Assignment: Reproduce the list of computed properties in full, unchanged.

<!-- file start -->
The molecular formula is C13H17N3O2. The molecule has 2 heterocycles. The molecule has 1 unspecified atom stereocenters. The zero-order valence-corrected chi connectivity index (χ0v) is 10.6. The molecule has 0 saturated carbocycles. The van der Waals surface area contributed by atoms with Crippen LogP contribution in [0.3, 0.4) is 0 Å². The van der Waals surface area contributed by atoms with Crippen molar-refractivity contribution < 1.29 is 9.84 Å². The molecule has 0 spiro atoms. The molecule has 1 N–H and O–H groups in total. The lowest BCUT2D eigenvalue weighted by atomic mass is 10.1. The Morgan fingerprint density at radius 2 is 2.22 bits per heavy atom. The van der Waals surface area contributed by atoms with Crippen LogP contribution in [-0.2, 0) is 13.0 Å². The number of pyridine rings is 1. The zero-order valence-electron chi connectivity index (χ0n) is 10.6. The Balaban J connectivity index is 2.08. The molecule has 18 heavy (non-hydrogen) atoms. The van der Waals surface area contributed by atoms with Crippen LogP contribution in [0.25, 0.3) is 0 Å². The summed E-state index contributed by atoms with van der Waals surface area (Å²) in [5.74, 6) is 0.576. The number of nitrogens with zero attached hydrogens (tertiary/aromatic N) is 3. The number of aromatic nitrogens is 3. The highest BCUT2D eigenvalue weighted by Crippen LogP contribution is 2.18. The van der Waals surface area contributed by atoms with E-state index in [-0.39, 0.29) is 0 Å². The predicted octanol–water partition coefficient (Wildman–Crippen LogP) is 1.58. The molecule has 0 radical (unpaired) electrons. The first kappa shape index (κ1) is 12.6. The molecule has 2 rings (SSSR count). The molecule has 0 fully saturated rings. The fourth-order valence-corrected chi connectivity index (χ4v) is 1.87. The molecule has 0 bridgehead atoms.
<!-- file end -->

The molecular formula is C13H17N3O2. The molecule has 2 heterocycles. The molecule has 1 unspecified atom stereocenters. The zero-order valence-corrected chi connectivity index (χ0v) is 10.6. The molecule has 0 saturated carbocycles. The van der Waals surface area contributed by atoms with Crippen LogP contribution in [0.3, 0.4) is 0 Å². The van der Waals surface area contributed by atoms with Crippen molar-refractivity contribution < 1.29 is 9.84 Å². The molecule has 0 spiro atoms. The molecule has 1 N–H and O–H groups in total. The lowest BCUT2D eigenvalue weighted by atomic mass is 10.1. The Morgan fingerprint density at radius 2 is 2.22 bits per heavy atom. The van der Waals surface area contributed by atoms with Crippen LogP contribution in [-0.2, 0) is 13.0 Å². The number of pyridine rings is 1. The zero-order valence-electron chi connectivity index (χ0n) is 10.6. The Balaban J connectivity index is 2.08. The molecule has 18 heavy (non-hydrogen) atoms. The van der Waals surface area contributed by atoms with Crippen LogP contribution in [0.25, 0.3) is 0 Å². The summed E-state index contributed by atoms with van der Waals surface area (Å²) in [5.74, 6) is 0.576. The number of nitrogens with zero attached hydrogens (tertiary/aromatic N) is 3. The number of aromatic nitrogens is 3. The highest BCUT2D eigenvalue weighted by Crippen LogP contribution is 2.18. The van der Waals surface area contributed by atoms with E-state index in [-0.39, 0.29) is 0 Å². The predicted octanol–water partition coefficient (Wildman–Crippen LogP) is 1.58. The molecule has 0 radical (unpaired) electrons. The first kappa shape index (κ1) is 12.6. The molecule has 2 rings (SSSR count). The molecule has 0 fully saturated rings. The fourth-order valence-corrected chi connectivity index (χ4v) is 1.87. The molecule has 0 bridgehead atoms.